Azul's Joel Huff Talks About His Last Meal, Portion Sizes

If you missed the first part of our interview with Azul's new chef, Joel Huff, please click here.

So how will you be changing Azul's menu?

It will evolve very organically. Cooking the way it feels right is my motto. It's not about the style of cuisine -- it's more about what's available. The example I give is, let's say I'm in California next to goat farm in San Francisco and they have great goats. So I'll put goat on the menu. How I manipulate the goat depends on the technique I use. Same in Miami. I love your yellowtail snapper. It's delicious. It's all over the place. It's fresh, it's beautiful. It will be all over the menu.

First impressions of Azul's former menu?

Before I came, I did my tasting. I thought the food was delicious. The service was impeccable -- very similar to what I had in San Francisco and New York.

Really? You're telling the truth? That's often a stretch here...

Yes. I thought the service was great.

I wasn't commenting on Azul in particular, but Miami isn't known for its top-notch service. What else do you think of our dining scene?

The vibe in Miami very fun. It's a very happening city. People like to have fun, be outside, eat outdoors. It reminds me of Sydney.

What would you eat if you could have one last meal?

I like tacos. They're easy to eat; it's to go...

You're going to have a tough time finding a quality taco here. How about if you were going to cook your last meal?

I believe in experience. It makes things go a long way. I would have it with my family on the beach, at home with friends. Maybe my dad's barbecue. Dining is not just about food -- it's about service, it's about the area, the garden you walk through...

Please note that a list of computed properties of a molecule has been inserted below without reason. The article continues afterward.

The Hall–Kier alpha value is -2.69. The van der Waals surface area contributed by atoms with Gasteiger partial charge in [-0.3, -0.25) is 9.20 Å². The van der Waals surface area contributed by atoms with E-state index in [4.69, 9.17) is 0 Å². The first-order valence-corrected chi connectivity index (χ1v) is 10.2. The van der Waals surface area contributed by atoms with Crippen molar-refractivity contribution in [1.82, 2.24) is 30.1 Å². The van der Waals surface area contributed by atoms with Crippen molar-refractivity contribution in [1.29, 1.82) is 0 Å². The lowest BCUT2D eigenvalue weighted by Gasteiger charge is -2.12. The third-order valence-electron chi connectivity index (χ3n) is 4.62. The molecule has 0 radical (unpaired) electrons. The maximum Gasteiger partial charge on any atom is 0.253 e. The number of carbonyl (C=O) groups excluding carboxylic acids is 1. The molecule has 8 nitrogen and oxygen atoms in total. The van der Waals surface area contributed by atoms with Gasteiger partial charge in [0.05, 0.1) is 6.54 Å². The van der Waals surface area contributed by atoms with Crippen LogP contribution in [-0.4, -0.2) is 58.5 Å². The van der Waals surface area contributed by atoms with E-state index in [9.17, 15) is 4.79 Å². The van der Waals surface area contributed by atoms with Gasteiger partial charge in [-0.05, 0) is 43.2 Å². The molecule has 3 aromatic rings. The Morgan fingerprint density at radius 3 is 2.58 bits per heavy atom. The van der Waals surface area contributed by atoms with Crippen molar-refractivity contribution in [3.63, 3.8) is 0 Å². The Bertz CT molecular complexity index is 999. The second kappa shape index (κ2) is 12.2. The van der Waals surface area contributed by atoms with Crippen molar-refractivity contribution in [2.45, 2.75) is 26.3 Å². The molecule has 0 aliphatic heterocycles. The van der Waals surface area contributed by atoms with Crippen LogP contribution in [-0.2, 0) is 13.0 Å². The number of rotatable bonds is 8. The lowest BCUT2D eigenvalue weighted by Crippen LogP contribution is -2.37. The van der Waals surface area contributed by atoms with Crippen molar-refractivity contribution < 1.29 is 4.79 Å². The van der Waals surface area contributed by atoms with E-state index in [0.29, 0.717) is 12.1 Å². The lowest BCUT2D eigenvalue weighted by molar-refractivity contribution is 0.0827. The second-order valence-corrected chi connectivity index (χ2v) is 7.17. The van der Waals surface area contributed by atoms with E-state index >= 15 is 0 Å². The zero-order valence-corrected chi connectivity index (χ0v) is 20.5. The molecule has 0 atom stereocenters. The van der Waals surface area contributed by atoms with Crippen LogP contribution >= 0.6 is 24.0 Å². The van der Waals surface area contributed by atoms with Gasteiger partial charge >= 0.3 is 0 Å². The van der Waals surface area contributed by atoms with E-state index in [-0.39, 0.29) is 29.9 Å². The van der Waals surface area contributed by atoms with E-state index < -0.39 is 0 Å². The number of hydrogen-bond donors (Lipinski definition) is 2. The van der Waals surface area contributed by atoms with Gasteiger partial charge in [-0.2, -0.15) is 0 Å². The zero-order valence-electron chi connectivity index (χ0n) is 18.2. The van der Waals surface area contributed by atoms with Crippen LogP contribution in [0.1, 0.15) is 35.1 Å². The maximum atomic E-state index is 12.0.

What was your most memorable meal?

I had a great experience in Kyoto. I went to this kaiseki meal -- it literally takes up to 6 hours. You sit in the Japanese garden, you have tea, you bite, you enjoy, you sit in the tatami rooms, then more tea comes, and the next thing you know you've had 36 courses. It was during cherry blossoms. There was a river. So surreal. It felt like I was in Disneyland for foodies.

What is the least favorite that ever passed your lips?

I may not have enjoyed it, but I respected the process. There was one I couldn't stomach--it was fermented sea cucumber paste. It was gnarly.

What style of cooking are you least familiar with?

There's a lot of stuff that I've attempted but I'd like to master. I love Vietnamese food, I love Thai food, Southeast Asian food... I'd like to master it. I love the aspect of sweet, spicy and acidic. I really like those flavors. They really get me going.

What dish is on too many American or global menus?


What do you suspect is going to be your biggest challenge as you get Miamified?

The traffic is bad here! I thought L.A. traffic was bad...

Ha. No, I meant regarding the food scene.

Portion size is a big one for me. I've seen really big portions. I thought the opposite here because I perceived Miamians to be health conscious. I might have been wrong. I see a lot of heavy dishes. I'm not against it, but I'm surprised... because of the heat.

What's next for you?

I want to do something great for the city. We're gonna be doing some television appearances, James Beard in June or July.

Is that your first one?

It's my third one. And there's a Conde Nast cafeteria so we'll be doing that. We'll see.

Tomorrow he'll hopefully share a recipe with us. Let's see if we can peel him away from the taco stand long enough.

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Riki Altman